Sada Jan is a citizen of Afghanistan who was held in extrajudicial detention in the United States Guantanamo Bay detainment camps, in Cuba.[1] His Guantanamo Internment Serial Number was 1035. The Department of Defense reports he was born in Konar, Afghanistan. Guantanamo intelligence analysts provided the date of birth, or an estimated year of birth for all but 20 of the first 759 acknowledged captives. Sada Jan is one of the 20 whose age has not been made public.

Saida Jan was transferred to Afghanistan on October 11, 2006.[2]

Combatant Status Review Edit

Main article: Combatant Status Review Tribunal

A Summary of Evidence memo was prepared for his tribunal. The memo listed the following allegations against him:[3]

a. The detainee is associated with the Taliban:
  1. The Detainee served as the governor of the Narang district while the Taliban was in power.
  2. During a raid conducted on his residence 2 May 2003, the Detainee was apprehended in possession of assorted Taliban paraphernalia; items for making improvised explosives, and information about military posts.
  3. The Detainee gained experience with weapons during the Russian jihad.
b. The Detainee participated in military operations against the coalition.
  1. A witness observed the detainee discussing rocket attacks on coalition forces, as well as transporting missiles.
  2. The Detainee fired rockets at coalition forces.
  3. The Detainee provided weapons to the Taliban.


Sada Jan chose to participate in his Combatant Status Review Tribunal.[4] The Department of Defense released a 13 page summarized transcript on March 3, 2006.

Administrative Review Board hearingEdit

Detainees who were determined to have been properly classified as "enemy combatants" were scheduled to have their dossier reviewed at annual Administrative Review Board hearings. The Administrative Review Boards weren't authorized to review whether a detainee qualified for POW status, and they weren't authorized to review whether a detainee should have been classified as an "enemy combatant".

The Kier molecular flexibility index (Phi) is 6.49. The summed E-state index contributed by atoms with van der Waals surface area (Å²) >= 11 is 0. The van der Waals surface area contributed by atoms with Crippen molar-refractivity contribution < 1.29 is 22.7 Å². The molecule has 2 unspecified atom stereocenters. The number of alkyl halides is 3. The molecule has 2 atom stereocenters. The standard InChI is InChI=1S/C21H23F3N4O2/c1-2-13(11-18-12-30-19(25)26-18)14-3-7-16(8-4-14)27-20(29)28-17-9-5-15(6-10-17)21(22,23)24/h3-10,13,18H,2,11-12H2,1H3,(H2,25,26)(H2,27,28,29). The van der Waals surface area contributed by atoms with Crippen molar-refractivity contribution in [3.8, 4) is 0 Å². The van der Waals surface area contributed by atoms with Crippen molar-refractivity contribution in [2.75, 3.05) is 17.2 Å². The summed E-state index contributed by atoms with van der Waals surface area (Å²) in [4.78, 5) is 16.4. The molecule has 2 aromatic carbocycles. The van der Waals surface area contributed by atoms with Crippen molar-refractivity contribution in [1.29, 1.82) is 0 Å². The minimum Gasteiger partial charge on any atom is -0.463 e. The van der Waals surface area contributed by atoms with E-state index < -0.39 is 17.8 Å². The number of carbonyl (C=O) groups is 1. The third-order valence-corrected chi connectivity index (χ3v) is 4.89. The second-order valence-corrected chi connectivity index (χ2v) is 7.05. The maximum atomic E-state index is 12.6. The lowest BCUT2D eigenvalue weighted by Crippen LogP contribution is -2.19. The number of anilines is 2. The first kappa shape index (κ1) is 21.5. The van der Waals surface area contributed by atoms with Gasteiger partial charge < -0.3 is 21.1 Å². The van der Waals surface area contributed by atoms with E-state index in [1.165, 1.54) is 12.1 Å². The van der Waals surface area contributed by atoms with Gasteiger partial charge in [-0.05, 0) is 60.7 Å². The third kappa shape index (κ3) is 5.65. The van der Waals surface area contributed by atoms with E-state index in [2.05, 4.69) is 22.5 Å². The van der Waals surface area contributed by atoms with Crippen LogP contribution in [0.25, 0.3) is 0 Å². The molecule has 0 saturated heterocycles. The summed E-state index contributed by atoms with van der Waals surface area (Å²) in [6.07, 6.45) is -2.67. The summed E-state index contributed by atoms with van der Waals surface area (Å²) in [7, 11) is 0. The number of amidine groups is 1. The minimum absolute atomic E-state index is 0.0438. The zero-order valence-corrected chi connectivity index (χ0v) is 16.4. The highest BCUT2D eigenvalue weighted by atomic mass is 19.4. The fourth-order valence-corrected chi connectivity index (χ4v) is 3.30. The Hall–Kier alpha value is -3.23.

They were authorized to consider whether a detainee should continue to be detained by the United States, because they continued to pose a threat—or whether they could safely be repatriated to the custody of their home country, or whether they could be set free.

Sada Jan chose to participate in his Administrative Review Board hearing.[5]

The following primary factors favor continued detention

a. Commitment
  1. The detainee was a sub-commander during the Russian jihad.
  2. The detainee was a former Taliban Governor for the Village of Narang.
  3. The detainee was involved in the mob takeover of the Konar Province Governor's Office.
  4. The detainee attended a meeting to appoint senior government positions in Konar Province. The detainee stated all appointed personnel were affiliated with the Hizb-I-Islami Gulbuddin terrorist organization.
  5. The detainee was a bodyguard for Haji Jan Dad Khan, the Governor of Konar Province.
  6. The detainee was Pashat District Manager. His office managed security for the District of Pashat. The transfer of weapons occurred with the Detainee's office. The security forces within his office had weapons including machine guns, anti-aircraft guns, rocket-propelled grenades, AK-47s and small radios.
  7. The detainee was referred to as commander in a letter addressed to him, requesting a receipt for a transfer of weapons from his office to another.